The Need for a Federal Alternative to State Money Transmission Licensing
A plan for policymakers to clear one of the biggest obstacles to financial innovation.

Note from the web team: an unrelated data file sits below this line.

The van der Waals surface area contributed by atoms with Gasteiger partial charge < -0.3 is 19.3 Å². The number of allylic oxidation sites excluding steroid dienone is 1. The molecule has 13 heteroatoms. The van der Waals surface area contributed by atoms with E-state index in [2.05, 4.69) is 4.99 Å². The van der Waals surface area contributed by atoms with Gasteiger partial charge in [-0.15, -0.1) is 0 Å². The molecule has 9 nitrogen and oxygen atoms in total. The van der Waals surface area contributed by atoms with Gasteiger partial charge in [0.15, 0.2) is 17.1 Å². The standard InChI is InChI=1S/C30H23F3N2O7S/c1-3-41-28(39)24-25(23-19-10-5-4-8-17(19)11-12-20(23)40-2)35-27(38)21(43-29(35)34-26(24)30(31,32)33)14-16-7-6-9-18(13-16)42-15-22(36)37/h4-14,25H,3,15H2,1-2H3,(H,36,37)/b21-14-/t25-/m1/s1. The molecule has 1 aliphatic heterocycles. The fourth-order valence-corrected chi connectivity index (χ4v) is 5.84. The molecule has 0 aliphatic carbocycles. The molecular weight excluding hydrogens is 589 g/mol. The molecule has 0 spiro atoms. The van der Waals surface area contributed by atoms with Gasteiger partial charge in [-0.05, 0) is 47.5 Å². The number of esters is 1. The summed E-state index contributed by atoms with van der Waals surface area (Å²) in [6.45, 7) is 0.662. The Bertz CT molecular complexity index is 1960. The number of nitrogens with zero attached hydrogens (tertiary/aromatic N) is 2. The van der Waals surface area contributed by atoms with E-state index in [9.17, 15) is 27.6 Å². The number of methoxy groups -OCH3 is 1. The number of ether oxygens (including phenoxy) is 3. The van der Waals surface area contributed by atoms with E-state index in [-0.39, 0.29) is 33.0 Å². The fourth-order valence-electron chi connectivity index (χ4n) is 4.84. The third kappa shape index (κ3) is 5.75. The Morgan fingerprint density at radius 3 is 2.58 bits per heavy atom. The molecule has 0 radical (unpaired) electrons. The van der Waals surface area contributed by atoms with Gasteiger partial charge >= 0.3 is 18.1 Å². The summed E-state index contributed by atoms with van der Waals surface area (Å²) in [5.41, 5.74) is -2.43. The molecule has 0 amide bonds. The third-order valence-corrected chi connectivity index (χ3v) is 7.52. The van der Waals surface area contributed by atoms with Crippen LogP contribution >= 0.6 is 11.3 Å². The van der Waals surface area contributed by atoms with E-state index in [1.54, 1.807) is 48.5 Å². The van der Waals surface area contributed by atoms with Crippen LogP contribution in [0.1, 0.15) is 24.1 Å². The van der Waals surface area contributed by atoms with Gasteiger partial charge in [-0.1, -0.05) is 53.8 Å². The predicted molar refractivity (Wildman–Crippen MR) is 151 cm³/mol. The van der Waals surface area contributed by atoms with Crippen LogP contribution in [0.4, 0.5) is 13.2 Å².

The several states rather than the federal government are the primary regulators of money transmitters. State-by-state money transmission licensing is inefficient because transmitters provide a networked good that inherently crosses state lines, and because state regulators cannot and do not account for these externalities when they calibrate their regulations. These inefficiencies hinder effective regulatory cooperation, economic growth, American competitiveness in financial technology, effective consumer protection efforts, and financial inclusion. Possible solutions are various and range from least to most extensive: (a) the creation of a license passporting regime resembling the E.U.’s e-money system, (b) the creation of a federally administered alternative license and limited preemption of state law for federal licensees, (c) the creation of a federally administered license and full preemption of all state money transmission licensing, and (d) the creation of a more comprehensive CFTC-run investor protection regime focused on digital currency exchanges that also preempts state licensing. All approaches must also include a safe harbor for novel businesses that do not create the sort of risks to consumers that money transmission licensing is meant to address. Coin Center prefers federal legislation that would create a federal money transmission license as an alternative to state licensing for companies that seek it out.